Archives for March 2009

Garden: Starting seeds indoors

Starting your own seeds indoors is the best way to get an economical start on a garden.  One of these days my husband will be putting up a post with all the details, but I wanted to give a brief answer to those of you who are eager to get going.   Our last frost date is somewhere around mid May, so we try to plant indoors by the first week in April.   Unless you have an extremely sunny south facing room, your seeds will probably do best if you start them under lights.  The good news is that you don’t need some special greenhouse light.  A simple flourescent shop light suspended over a shelf in your garage will work great.  Start with good potting soil-John likes the kind with Miracle-Gro in it.  You can start seeds in yogurt cups or black plastic seed starting trays, or even toilet paper tubes cut in half.   Just make sure your containers have drainage holes in the bottom, and a tray underneath to hold a little water.  Plant seeds as deep as the seed packet recommends.  Keep pots slightly moist but don’t over-water, or the roots of the little plants will rot.  The soil should feel damp but not drenched.

That should be enough info to get you started.   Keep an eye on my husband’s blog for more details in the next week or two.  And feel free to ask questions wither here or on his blog– he’ll be able to answer better than I!

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A Sane Woman’s Guide: one more giveaway

Just to prove that perfectly moderately sane women sometimes go a little insane, I submit today’s to-do list– the part that actually got completed (with major help from kids).

–Went to the bank, post office and Home Depot with 5 kids. Returned one item and picked up 15 other items that were all in different corners of the store, many of which required color/style selection, much to the dismay of the bored children (who all had BEGGED to come along, I might add in my defense).

–Fixed two broken closet door latches, and sternly warned children to treat the new hardware more gently.

–Installed a new rod for our shower. Was shocked at how smoothly it slides compared to our old one.

–Supervised an 11 year old as he fertilized the lawn (It would have been easier to do myself, but he knows how to do it now!)

–Primed a double-car garage. We’ve lived here since 1993 and finally decided to paint it– my husband was thrilled to come home and discover this had been done, mostly by our 14 and 17 year old sons.

–Threw out 6 ancient dust-covered houseplants — with only a small pang of regret. It will be soo nice not to have to water plants on that high shelf any more.

–Rinsed out and bleached several hundred plastic seed starter packets. This job was done by my 11 and 13 year old daughters, once I got them set up. Hubby was equally thrilled to see this done, since it is TIME to start our tomato plants!

–I’ve got lots more to do tomorrow– spring fever seems to have bitten my to-do list. However after a week and a day of spring break, I think we’d better also get some math and reading done tomorrow.

How about you? What’s on your to-do list? Anyone who shares an item or two in comments below will be automatically entered into a drawing to win a copy of my book A Sane Woman’s Guide to Raising a Large Family. I’ll be selecting a random winner on Friday morning!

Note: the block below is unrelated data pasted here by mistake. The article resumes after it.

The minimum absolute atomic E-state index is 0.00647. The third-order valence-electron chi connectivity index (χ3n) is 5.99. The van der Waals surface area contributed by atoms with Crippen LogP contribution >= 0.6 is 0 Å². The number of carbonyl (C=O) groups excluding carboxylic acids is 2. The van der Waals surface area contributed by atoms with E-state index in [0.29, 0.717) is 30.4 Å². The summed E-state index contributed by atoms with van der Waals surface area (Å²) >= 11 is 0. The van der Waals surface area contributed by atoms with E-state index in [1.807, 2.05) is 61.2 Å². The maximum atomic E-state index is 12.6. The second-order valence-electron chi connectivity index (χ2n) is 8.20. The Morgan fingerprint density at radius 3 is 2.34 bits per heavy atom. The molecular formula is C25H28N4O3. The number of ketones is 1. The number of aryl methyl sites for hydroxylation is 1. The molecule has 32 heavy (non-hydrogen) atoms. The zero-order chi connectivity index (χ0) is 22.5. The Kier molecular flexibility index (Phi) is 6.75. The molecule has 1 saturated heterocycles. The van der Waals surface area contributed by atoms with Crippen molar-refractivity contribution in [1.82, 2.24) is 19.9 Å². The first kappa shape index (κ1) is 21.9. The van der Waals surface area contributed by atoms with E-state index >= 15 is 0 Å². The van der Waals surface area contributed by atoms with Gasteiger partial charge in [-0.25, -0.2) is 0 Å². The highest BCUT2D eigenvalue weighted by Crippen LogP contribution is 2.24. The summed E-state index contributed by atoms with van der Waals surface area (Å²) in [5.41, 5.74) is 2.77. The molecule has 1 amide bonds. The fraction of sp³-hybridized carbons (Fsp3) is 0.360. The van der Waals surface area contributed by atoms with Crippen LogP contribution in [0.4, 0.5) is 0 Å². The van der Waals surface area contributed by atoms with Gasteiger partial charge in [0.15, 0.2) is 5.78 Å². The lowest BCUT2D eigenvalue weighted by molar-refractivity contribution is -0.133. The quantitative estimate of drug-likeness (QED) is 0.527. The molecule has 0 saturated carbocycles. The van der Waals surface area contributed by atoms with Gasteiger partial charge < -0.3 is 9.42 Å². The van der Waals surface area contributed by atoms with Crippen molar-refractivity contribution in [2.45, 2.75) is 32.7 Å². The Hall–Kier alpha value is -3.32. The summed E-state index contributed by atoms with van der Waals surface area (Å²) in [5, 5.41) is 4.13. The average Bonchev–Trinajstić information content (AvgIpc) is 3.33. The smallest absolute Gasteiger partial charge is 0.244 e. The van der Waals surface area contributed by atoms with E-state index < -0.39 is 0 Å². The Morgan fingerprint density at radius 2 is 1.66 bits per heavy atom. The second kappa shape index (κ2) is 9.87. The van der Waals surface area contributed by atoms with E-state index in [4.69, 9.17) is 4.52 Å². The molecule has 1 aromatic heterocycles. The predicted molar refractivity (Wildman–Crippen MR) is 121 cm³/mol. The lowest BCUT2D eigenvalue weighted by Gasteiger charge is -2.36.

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In case you’re wondering about my paint

After days of paint-angst, during which I trialed no fewer than 7 shades of paint, I finally picked my color– a pale yellow called ‘Chanterelle’ which I found in the Wal-Mart paint collection.  My wonderful brother in law painted the whole great room/kitchen while we were on vacation, in exchange for my husband’s assistance on a future project of his.  Here are a few pictures.  The 3 pictures that show the various portions of the room are pretty accurate, color-wise.

The picture that looks the brightest yellow isn’t the true color.  I just included it to show how we redid our plant shelf.  Before painting I had a wild tangle of live philodendron-type plants that were a beast to water.  I decided to get rid of them, and instead used some silk plants that I bought to help decorate for my daughter’s wedding reception.  My husband strung rope light in behind the plants to accent them.

The spiky things in the floral vase are actually trimmings from some poplar trees, spray-painted silver.  And the ferny plant in the basket was actually a rather forlorn-looking silk tree earlier today.  I cut the best-looking branches off, discared the main trunk, and stuck the good bits into a basket.   It makes a perfectly lovely looking ‘potted’ plant.  My mother gave me the vase a few years ago, but other than that, the entire shelf full of decor was around $30, and came mostly from thrift stores.  A very fun makeover.

Sunday

Some eternal perspective from Shaun Groves

Cheap knitting needles, aka the oddest brainstorm ever

As you guessed by the previous post, we were playing at the beach this week.  The week included a bit more rain than usual.  After we’d gone through a variety of books and board games, I found myself thinking of crafts.  Knitting would be fun, I decided.  Except knitting needles at $4 a set for half a dozen kids–yikes, that’d be $24 — for something I already had at home.  And then we’d need to buy yarn too.

I decided that we ought to stop by the lumber yard.  Maybe wooden dowels would be cheaper.  My husband and boys could whittle the ends to a point– bingo, two crafts for the price of one.  On the way to the lumber yard, though, we stopped at the dollar store.  In the kitchen aisle, I spotted 4-packs of wooden spoons and had an epiphany.  Why not whittle spoons to a point for knitting needles?  (About now, y’all can see why I am such a  trial to my dear husband, can’t you?)

I bought four 4-packs of knitting needles spoons, which, if this worked, would net me 8 sets of knitting needles for a mere $4.   I was immensely pleased.   Outside in the van (while I ran in to the grocery store for milk) my hubby got to whittling.  By the time I got back out, he had one slightly lumpy ‘needle’ — and a cut thumb.   But the pain had inspired him.   Our next stop was back at the dollar store, where we bought one of those foot-long ‘jumbo’ pencils– with an attached pencil sharpener.   The sharpener was the perfect tool to put just the right point on our spoons/knitting needles.  The plan was to cut the spoon end off, leaving enough of the spoon for a small flare at the end of the needle.   That proved to be a hassle using only a pocket knife.   So we opted to leave most of the needle/spoons intact, at least til John had access to his power tools back at home.  But we discovered they worked fine with the spoon still on.